I have learnt to stop fussing about the small stuff that used to annoy me. So the fridge is a mess, but who cares? Everyone is being fed, and that’s what matters.
It’s essentially just one less thing to stress about. It means that when I come down at 6 pm, I can only concentrate on spending time with the kids instead of worrying about the mismatched cushions or the dining table being flooded with toys.
What’s the one thing that you still struggle with?
It’s the challenge of attention – giving children your undivided, pure attention.
I think what kids need, at this age, is someone sitting with them and talking in gibberish, and playing kitchen-kitchen with them. I just don’t do all that, I’m not that person.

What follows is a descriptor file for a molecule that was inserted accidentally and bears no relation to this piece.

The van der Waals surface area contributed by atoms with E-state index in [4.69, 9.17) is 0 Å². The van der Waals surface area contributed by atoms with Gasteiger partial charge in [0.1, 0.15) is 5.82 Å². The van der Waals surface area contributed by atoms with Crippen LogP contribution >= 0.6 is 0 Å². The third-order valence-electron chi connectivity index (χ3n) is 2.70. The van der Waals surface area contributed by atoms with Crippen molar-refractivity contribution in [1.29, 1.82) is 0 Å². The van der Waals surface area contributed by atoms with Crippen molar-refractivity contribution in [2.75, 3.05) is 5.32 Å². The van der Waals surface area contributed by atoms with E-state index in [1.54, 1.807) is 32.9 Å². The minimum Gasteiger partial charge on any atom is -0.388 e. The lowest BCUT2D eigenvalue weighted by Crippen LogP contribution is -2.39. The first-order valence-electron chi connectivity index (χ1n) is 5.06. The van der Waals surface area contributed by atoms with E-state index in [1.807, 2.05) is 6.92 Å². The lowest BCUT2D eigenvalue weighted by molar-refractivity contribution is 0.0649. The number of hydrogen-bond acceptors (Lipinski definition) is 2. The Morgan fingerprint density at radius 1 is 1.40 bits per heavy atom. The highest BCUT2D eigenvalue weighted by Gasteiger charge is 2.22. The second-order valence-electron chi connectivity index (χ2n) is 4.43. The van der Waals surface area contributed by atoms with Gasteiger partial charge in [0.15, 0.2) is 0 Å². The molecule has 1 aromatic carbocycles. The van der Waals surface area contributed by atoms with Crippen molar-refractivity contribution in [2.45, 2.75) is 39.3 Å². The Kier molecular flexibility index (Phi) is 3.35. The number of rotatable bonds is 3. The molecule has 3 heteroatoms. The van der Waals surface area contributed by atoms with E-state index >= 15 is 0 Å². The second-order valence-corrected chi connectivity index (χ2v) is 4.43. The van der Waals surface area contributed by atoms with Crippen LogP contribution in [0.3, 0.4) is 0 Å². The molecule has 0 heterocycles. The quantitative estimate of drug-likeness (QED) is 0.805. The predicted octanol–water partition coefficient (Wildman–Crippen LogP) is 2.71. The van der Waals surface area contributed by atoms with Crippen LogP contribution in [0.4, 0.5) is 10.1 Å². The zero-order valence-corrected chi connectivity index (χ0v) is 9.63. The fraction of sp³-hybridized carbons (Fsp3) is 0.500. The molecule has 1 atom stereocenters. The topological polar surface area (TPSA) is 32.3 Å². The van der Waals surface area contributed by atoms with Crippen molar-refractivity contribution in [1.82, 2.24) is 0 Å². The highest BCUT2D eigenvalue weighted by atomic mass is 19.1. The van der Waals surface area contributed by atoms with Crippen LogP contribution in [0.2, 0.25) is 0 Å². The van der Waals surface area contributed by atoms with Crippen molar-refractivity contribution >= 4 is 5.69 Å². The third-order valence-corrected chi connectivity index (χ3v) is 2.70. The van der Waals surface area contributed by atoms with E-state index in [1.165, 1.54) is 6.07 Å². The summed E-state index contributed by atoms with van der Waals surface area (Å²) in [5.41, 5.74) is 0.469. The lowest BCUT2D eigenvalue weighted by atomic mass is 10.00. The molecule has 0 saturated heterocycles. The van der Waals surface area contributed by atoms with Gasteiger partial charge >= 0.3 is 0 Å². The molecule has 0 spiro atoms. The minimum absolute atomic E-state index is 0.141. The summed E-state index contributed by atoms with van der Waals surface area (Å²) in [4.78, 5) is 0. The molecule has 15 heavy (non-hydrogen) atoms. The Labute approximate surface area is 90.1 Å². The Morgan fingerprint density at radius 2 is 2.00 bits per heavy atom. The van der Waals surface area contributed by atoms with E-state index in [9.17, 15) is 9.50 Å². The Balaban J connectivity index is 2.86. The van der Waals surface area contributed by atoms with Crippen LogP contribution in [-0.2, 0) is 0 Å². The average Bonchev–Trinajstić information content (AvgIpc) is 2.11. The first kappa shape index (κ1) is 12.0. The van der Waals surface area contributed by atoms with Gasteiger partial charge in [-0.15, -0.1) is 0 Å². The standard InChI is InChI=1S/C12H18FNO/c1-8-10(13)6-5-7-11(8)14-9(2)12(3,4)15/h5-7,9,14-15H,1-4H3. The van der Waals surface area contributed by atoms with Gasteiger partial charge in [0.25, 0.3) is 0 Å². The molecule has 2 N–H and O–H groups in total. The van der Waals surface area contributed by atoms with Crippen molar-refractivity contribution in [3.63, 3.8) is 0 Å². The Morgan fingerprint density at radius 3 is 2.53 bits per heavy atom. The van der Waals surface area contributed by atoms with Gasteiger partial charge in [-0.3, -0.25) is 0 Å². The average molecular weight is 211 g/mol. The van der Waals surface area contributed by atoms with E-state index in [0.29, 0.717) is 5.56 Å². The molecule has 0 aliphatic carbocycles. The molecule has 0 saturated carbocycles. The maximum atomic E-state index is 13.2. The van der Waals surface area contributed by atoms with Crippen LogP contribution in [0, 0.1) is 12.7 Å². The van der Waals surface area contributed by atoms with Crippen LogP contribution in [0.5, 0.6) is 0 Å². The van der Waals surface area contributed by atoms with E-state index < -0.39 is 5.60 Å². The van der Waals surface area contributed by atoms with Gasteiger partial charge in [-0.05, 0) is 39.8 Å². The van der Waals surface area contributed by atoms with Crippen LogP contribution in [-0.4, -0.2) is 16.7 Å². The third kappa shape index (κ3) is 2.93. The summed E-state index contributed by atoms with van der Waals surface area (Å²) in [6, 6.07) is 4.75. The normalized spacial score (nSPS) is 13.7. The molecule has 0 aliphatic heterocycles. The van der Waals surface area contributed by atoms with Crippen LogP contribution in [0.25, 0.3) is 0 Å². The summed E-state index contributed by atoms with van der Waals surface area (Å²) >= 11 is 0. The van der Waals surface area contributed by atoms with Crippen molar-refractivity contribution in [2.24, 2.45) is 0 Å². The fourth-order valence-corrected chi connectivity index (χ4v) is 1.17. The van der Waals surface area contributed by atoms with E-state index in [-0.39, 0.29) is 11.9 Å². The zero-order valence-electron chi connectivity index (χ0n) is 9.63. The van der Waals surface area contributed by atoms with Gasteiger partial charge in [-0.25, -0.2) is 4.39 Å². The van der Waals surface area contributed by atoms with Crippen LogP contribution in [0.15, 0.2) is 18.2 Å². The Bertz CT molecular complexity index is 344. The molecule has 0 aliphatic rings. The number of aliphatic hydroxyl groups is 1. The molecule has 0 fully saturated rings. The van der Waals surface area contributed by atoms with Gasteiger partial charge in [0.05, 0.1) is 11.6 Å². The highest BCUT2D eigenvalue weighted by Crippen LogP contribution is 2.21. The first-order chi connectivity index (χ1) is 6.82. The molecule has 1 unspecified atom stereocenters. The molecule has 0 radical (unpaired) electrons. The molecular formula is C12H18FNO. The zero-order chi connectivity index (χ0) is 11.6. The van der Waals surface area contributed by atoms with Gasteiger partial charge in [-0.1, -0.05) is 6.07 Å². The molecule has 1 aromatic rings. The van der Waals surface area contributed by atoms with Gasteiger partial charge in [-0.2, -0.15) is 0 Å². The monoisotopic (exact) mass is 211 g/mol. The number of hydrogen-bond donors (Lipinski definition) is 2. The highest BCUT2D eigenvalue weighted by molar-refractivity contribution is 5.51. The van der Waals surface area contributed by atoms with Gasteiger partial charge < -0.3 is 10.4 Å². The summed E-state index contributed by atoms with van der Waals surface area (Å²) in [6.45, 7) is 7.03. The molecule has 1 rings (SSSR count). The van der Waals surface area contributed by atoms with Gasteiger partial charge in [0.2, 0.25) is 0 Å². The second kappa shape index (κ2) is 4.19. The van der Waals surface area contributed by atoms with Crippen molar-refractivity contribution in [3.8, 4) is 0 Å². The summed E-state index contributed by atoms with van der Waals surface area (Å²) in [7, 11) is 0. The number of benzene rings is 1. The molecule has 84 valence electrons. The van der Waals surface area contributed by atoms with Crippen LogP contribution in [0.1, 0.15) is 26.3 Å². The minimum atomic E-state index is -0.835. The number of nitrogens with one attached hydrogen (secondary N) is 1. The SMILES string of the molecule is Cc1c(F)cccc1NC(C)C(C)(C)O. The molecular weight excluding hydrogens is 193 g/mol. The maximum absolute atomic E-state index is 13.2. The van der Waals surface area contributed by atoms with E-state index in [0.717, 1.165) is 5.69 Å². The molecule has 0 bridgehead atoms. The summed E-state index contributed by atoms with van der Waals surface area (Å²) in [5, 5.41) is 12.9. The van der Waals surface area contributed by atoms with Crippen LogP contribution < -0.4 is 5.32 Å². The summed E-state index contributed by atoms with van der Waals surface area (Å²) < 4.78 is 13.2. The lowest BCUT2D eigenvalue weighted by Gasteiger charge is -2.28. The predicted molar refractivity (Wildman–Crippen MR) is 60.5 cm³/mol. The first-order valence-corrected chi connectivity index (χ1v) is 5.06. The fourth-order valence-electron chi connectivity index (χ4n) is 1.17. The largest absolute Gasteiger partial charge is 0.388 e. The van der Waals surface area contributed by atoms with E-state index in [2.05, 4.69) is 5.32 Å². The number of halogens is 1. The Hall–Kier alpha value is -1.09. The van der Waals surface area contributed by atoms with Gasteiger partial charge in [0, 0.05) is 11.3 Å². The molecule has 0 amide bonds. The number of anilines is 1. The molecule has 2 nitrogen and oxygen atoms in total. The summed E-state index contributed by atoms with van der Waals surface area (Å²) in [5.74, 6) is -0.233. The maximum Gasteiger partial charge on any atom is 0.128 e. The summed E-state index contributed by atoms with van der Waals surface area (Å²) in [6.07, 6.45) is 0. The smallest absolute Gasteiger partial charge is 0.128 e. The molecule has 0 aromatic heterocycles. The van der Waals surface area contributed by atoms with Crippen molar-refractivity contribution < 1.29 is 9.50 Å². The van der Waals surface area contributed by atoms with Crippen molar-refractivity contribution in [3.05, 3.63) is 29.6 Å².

I can cuddle and kiss them, and I tell them a lot of stories and read to them, that’s my relationship with them.
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But children need your time. Do I give them enough? I don’t. That’s the hard thing. I hope they won’t be too f*cked up because of it.
How important is the role of the spouse in being able to do what you do? How did you arrive at the dynamic you currently share?
My husband is totally wonderful and takes equal onus for the kids. He also struggles between work and kids and his own time, just like I do. We divide the kids between us and alternate between tasks.
Alex is definitely the game player of us two.
Also, we divide the chores equally. I don’t like cleaning poopie diapers, so he does that, and I do the bathing. Our older one has a longer story time before bed, so we alternate that – one day, I put the little one to sleep and he does the longer story time, and the next day, we switch. Also, whoever is done with sleep time first, cleans up.